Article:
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a152: Miami businessman detained in connection with Haiti coup effort (fwd)
From: leonie hermantin <firstname.lastname@example.org>
Miami businessman detained in connection with Haiti coup effort
By Madeline Baró
and Tim Collie Staff Writers
December 27, 2001
A Haitian-born U.S. citizen who lives in Miami has been detained since last
week in Haiti in connection with a failed coup attempt a week before
Christmas, authorities and the man's sister said on Wednesday.
But the sister of the man, identified as Antoine Sami Saati, 47, said he was
in Haiti trying to resolve a bitter business dispute, not to overthrow the
Saati was detained last Thursday during an apparent dispute over a
copyright. On Wednesday, police said he was being held for questioning in
connection with the Dec. 17 attack by more than 20 armed men on the National
Palace. Authorities would not give further information about what role
police think he played.
The president and founder of One World, a Miami-based import/export
business, Saati has been in a Port-au-Prince hospital under police guard
since Sunday. His sister said he was beaten by police and went on a hunger
There have been three other confirmed detentions: Pierre Richardson, a
suspected attacker; Guy François, an alleged coup plotter; and Jean Dumel,
the caretaker of a house where police think some of the attackers stayed
before the incident. A police spokesman, Jean-Dady Simeon, said
investigators have detained several other people in connection with the coup
plot but would not say how many.
Saati "needs help," said his sister, Gina Saati. "This man is in trouble.
All I want is to get my brother back. This man is an important man who is
needed back home."
Antoine Saati had traveled to Haiti to settle a dispute with a competitor he
accuses of illegally copying food products that One World makes, his sister
said. Last Thursday, Saati went to his rival's business accompanied by
police. But the police turned on him and beat him, Gina Saati said. She
blames the business rival, who she says is a supporter of President
Jean-Bertrand Aristide, and his family.
Police handcuffed Antoine Saati so tightly that his wrists swelled, his
sister said. He was thrown in jail, not allowed to use a phone and not
allowed visitors until the following day, she said.
Antoine Saati has been involved in U.S. litigation against the man
identified by his sister as the business rival. Miami-Dade County Circuit
Court records show Saati has been involved in a civil suit against the rival
since 1999. The cause of the dispute could not be determined Wednesday
night. The Sun-Sentinel is not identifying the man because he could not be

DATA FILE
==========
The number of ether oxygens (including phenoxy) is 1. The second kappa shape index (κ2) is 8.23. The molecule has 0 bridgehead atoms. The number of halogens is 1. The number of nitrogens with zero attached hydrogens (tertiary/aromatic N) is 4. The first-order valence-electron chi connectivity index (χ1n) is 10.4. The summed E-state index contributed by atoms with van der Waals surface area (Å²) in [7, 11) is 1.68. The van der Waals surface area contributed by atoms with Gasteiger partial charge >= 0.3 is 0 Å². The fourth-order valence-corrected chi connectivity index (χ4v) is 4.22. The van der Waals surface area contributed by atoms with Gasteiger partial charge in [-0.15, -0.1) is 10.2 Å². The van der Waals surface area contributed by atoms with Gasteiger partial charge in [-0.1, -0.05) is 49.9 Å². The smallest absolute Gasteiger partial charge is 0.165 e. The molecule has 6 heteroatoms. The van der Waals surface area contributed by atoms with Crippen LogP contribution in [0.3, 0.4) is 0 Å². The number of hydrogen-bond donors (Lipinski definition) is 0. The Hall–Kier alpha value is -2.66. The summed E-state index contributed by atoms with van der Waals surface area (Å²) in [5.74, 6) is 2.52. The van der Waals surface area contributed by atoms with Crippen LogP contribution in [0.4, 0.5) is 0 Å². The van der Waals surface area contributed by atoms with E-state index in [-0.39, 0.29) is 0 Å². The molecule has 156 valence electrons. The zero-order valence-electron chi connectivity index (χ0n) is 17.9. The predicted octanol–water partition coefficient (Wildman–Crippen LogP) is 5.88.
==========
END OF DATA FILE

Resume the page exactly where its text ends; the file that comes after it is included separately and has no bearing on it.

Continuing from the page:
Gina Saati says she has been frustrated in her attempts to seek help from
U.S. consular officials, although she says her brother was visited by
someone from the U.S. Embassy in Haiti. They have not done enough, she says.
"My body is palpitating from stress," she said. "I am totally desperate for
the life of my brother."
Judith Trunzo, a spokeswoman with the U.S. Embassy in Port-au-Prince, said:
"There was an American that has come under police arrest. He has signed a
privacy act, though, and we are not permitted under law to discuss his case
or anything about him."
Antoine Saati got sick Saturday night after he was given a drink, told it
was water, but found it was actually a liquid cleanser, she said. He started
vomiting and was eventually taken to the hospital where his stomach was
About two dozen gunmen stormed Haiti's National Palace early Dec. 17, taking
control of the building for about seven hours before police took it back.
Aristide was not at the palace at the time.
At least 10 people were killed and nine wounded in the palace attack and
On Wednesday, authorities said they arrested Dumel, the caretaker of a
Port-au-Prince house where a dozen suspected attackers stayed. Dumel, 36,
has been held at a suburban police station since his detention Friday and is
likely to be charged with complicity, Simeon said.
Police also were seeking the house's owner, Albert Dorelien, whose brother
was a colonel in Haiti's disbanded army. The palace attackers wore the
fatigues of the former army, which ousted Aristide in a 1991 coup during his
first presidential term. U.S. troops restored Aristide to power in 1994.
The opposition has accused the government of staging the palace attack as a
pretext to crack down on dissenters.
Also on Wednesday, the Haitian foreign ministry sent a letter to the
neighboring Dominican Republic asking for more cooperation in stopping
alleged coup plotters from fleeing there, said Hugo Tolentino Dipp, the
Dominican foreign minister.
Guy Philippe, a former police official and suspected coup plotter, fled to
the Dominican Republic in October 2000 with six other police officers
accused of trying to overthrow the government. Philippe has been implicated
in last week's attack but denied involvement.
Staff Writer Thomas Monnay contributed to this report, which was
supplemented with information from The Associated Press.
Tim Collie can be reached at email@example.com or 954-356-4573.
Copyright © 2001, South Florida Sun-Sentinel
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